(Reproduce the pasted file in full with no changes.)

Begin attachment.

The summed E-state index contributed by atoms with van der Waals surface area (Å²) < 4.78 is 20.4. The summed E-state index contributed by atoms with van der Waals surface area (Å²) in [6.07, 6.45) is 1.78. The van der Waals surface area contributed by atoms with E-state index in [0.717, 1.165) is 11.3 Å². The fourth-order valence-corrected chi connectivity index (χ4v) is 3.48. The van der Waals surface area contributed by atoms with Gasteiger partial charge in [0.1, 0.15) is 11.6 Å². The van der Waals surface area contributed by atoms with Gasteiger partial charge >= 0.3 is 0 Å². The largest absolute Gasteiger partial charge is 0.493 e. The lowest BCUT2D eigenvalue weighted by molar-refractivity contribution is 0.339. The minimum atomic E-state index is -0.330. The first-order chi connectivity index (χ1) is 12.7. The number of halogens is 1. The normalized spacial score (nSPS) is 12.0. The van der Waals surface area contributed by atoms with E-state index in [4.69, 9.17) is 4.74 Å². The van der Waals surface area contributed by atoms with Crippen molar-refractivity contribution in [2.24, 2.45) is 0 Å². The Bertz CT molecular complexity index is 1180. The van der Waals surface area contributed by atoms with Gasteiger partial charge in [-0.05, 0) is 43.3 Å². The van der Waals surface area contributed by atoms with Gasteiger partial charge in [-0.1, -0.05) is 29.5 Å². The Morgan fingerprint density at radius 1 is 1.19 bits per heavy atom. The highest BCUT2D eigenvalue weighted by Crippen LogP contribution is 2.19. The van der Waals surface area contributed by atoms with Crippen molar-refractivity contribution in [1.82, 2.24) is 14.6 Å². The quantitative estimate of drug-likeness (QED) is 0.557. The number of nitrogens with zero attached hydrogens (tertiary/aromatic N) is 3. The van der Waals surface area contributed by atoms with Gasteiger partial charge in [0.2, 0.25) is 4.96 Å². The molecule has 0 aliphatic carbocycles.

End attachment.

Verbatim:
The summed E-state index contributed by atoms with van der Waals surface area (Å²) < 4.78 is 20.4. The summed E-state index contributed by atoms with van der Waals surface area (Å²) in [6.07, 6.45) is 1.78. The van der Waals surface area contributed by atoms with E-state index in [0.717, 1.165) is 11.3 Å². The fourth-order valence-corrected chi connectivity index (χ4v) is 3.48. The van der Waals surface area contributed by atoms with Gasteiger partial charge in [0.1, 0.15) is 11.6 Å². The van der Waals surface area contributed by atoms with Gasteiger partial charge >= 0.3 is 0 Å². The largest absolute Gasteiger partial charge is 0.493 e. The lowest BCUT2D eigenvalue weighted by molar-refractivity contribution is 0.339. The minimum atomic E-state index is -0.330. The first-order chi connectivity index (χ1) is 12.7. The number of halogens is 1. The normalized spacial score (nSPS) is 12.0. The van der Waals surface area contributed by atoms with E-state index in [4.69, 9.17) is 4.74 Å². The van der Waals surface area contributed by atoms with Crippen molar-refractivity contribution in [2.24, 2.45) is 0 Å². The Bertz CT molecular complexity index is 1180. The van der Waals surface area contributed by atoms with Gasteiger partial charge in [-0.05, 0) is 43.3 Å². The van der Waals surface area contributed by atoms with Gasteiger partial charge in [-0.1, -0.05) is 29.5 Å². The Morgan fingerprint density at radius 1 is 1.19 bits per heavy atom. The highest BCUT2D eigenvalue weighted by Crippen LogP contribution is 2.19. The van der Waals surface area contributed by atoms with Crippen molar-refractivity contribution in [1.82, 2.24) is 14.6 Å². The quantitative estimate of drug-likeness (QED) is 0.557. The number of nitrogens with zero attached hydrogens (tertiary/aromatic N) is 3. The van der Waals surface area contributed by atoms with Gasteiger partial charge in [0.2, 0.25) is 4.96 Å². The molecule has 0 aliphatic carbocycles.